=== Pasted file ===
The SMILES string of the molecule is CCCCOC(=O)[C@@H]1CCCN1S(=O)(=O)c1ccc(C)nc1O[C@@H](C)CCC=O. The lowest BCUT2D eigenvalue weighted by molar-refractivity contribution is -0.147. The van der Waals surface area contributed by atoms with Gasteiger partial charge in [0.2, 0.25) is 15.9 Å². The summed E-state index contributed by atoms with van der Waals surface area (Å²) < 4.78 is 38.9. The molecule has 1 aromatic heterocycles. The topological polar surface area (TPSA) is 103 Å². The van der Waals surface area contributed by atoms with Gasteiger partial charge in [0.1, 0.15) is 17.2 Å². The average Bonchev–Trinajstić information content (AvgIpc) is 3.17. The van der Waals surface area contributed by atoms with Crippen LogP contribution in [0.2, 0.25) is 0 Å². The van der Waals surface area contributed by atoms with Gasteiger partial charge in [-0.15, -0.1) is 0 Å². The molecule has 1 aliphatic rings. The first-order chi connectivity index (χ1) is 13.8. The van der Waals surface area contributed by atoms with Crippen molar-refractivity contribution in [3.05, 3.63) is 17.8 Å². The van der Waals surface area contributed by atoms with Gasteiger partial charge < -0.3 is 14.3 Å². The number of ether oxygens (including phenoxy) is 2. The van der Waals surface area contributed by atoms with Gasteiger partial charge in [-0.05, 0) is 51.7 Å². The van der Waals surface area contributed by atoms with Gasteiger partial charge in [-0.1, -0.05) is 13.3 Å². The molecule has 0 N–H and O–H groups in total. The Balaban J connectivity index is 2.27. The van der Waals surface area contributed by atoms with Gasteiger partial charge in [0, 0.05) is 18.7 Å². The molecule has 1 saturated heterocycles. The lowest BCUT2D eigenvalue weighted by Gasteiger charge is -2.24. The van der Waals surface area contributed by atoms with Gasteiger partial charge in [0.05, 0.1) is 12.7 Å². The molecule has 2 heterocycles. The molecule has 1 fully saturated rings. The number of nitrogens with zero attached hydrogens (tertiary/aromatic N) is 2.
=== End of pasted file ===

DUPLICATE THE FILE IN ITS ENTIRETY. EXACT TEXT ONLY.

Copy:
The SMILES string of the molecule is CCCCOC(=O)[C@@H]1CCCN1S(=O)(=O)c1ccc(C)nc1O[C@@H](C)CCC=O. The lowest BCUT2D eigenvalue weighted by molar-refractivity contribution is -0.147. The van der Waals surface area contributed by atoms with Gasteiger partial charge in [0.2, 0.25) is 15.9 Å². The summed E-state index contributed by atoms with van der Waals surface area (Å²) < 4.78 is 38.9. The molecule has 1 aromatic heterocycles. The topological polar surface area (TPSA) is 103 Å². The van der Waals surface area contributed by atoms with Gasteiger partial charge in [0.1, 0.15) is 17.2 Å². The average Bonchev–Trinajstić information content (AvgIpc) is 3.17. The van der Waals surface area contributed by atoms with Crippen LogP contribution in [0.2, 0.25) is 0 Å². The van der Waals surface area contributed by atoms with Gasteiger partial charge in [-0.15, -0.1) is 0 Å². The molecule has 1 aliphatic rings. The first-order chi connectivity index (χ1) is 13.8. The van der Waals surface area contributed by atoms with Crippen molar-refractivity contribution in [3.05, 3.63) is 17.8 Å². The van der Waals surface area contributed by atoms with Gasteiger partial charge < -0.3 is 14.3 Å². The number of ether oxygens (including phenoxy) is 2. The van der Waals surface area contributed by atoms with Gasteiger partial charge in [-0.05, 0) is 51.7 Å². The van der Waals surface area contributed by atoms with Gasteiger partial charge in [-0.1, -0.05) is 13.3 Å². The molecule has 0 N–H and O–H groups in total. The Balaban J connectivity index is 2.27. The van der Waals surface area contributed by atoms with Gasteiger partial charge in [0, 0.05) is 18.7 Å². The molecule has 1 saturated heterocycles. The lowest BCUT2D eigenvalue weighted by Gasteiger charge is -2.24. The van der Waals surface area contributed by atoms with Gasteiger partial charge in [0.05, 0.1) is 12.7 Å². The molecule has 2 heterocycles. The molecule has 1 fully saturated rings. The number of nitrogens with zero attached hydrogens (tertiary/aromatic N) is 2.